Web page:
Footwear brand Oboz launched ten years ago when company founder John Connely used his experience in the industry to start his own brand. The small team started making and testing boots from a facility in Bozeman, Montana where the company gets its name, “Out of Bozeman.” Over the years, the company made a name for itself producing rugged hiking boots and shoes capable of handling a variety of terrain.
This quality is reflected in the company’s latest boot, the Bridger Mid BDry waterproof hiking boot. To get a true sense of its grit and durability, we took the Mid BDry boot on our own hiking excursion to put it through its proper paces.
Protection and Support
The company’s motto, “True to the Trail,” expertly guides the design of its boots and this philosophy is evident in Oboz’s premier hiking boot, the Bridger BDry. The first thing you notice when picking up the Bridger is its rugged construction. With an all-leather upper, a lightweight TPU Chassis in the sole, and a rubber heel counter, the Bridger provided a significant amount of support.
Even when we found ourselves traversing rough and icy trails littered with potholes, issues with support never arose. Through rocks, roots, and snow, we remained sure-footed and avoided ever rolling an ankle. One of the features we loved about the Bridger boot was its rubber toe cap. Similar to Keen’s line of boots, the Bridger boasts a hard rubber toe cap which extends across and up and over the front part of the boot. This extended toe cap saved our toes many times from bumps and bruises due to various hidden debris emerging out of the melting snowpack.
Unlike Vasque boots which strive to bring a sneaker-like comfort to a boot, the Oboz Bridger stays true to its boot label. With an all-leather upper and rugged sole, the Oboz looks and feels like a hiking boot. The company’s O Fit insole provides a degree of cushioning, especially in the high-strike points and a layer of Dual Density EVA in the midsole does a decent job protecting from stone bruising and sharp rocks. The result is a boot this is comfortable to wear but doesn’t make you feel like you’re walking on clouds — it’s a nice balance. There’s enough padding so you don’t feel pain from every sharp stone but it still allows you to feel the contour of the trail under your feet.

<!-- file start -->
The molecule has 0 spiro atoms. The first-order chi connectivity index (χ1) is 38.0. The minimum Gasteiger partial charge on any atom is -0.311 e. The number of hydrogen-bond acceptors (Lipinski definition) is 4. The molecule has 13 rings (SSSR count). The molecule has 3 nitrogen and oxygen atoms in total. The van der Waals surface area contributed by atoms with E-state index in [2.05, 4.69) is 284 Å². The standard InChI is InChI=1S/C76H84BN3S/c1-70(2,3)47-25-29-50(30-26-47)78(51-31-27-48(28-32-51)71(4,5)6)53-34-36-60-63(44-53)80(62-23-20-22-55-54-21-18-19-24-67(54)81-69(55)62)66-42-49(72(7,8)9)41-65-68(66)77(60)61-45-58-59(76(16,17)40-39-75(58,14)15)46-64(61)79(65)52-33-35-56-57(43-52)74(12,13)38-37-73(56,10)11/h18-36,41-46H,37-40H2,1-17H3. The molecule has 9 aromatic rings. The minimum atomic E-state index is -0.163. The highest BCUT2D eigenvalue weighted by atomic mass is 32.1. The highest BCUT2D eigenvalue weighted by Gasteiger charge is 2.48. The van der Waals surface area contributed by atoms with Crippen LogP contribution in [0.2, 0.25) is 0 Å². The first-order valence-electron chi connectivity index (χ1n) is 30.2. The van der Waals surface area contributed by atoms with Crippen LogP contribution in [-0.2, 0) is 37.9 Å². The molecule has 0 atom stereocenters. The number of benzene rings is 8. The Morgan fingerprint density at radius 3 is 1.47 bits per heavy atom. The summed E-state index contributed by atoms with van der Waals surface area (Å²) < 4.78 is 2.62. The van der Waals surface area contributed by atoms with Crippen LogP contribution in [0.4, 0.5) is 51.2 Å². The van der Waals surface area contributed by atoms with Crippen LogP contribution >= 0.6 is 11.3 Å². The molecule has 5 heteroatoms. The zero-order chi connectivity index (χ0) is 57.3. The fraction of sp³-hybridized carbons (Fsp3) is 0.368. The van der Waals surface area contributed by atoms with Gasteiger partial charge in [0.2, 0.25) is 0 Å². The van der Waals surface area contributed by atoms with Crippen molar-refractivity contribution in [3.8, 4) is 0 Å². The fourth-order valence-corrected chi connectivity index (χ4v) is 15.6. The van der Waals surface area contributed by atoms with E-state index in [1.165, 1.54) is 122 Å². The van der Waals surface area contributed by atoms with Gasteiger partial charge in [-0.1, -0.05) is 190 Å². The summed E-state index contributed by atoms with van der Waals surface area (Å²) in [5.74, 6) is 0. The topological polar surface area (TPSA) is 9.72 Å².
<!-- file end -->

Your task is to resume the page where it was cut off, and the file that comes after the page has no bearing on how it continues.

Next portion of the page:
The company’s philosophy, “True to the Trail,” expertly guides the design of the Bridger Mid BDry
Though it looks and feels like a boot, the Bridger doesn’t feel heavy like a traditional boot — at 16.2 ounces, Oboz packs a lot into it. However, it’s not just the boot’s weight where Oboz shows finesse. It’s constructed with a soft lining on the inside and features smooth seams which proved to develop no hot spots for us, even when hiking with a fresh-from-the-box pair. The lacing also does a great job securing your foot, allowing you to remain comfortable when you cinch up the boot.
Perhaps the lone downside rests with the laces themselves.They’re slightly slippery and came undone more often than we like. A lace with notches to help keep a tight fit and are capable of staying tied no matter the duration of the hike would be a welcome addition.
The Bridger comes outfitted with the Granite Peak outsole, described by Oboz as the “quintessential hiking outsole.” It features a nylon shank and a TPU chassis which combine to produce a supportive sole flexible enough to bend as you dig into the boot when climbing steeper terrain. The only complaint is the rounded heel which lacks the bite of a flat heel and may cause slippage when ascending on loose rocks. The 4-millimeter directional lugs, along with rubber on the toes and heels, provides outstanding traction on rock faces, loose gravel, and hard-packed dirt. It even handled well in slushy snow.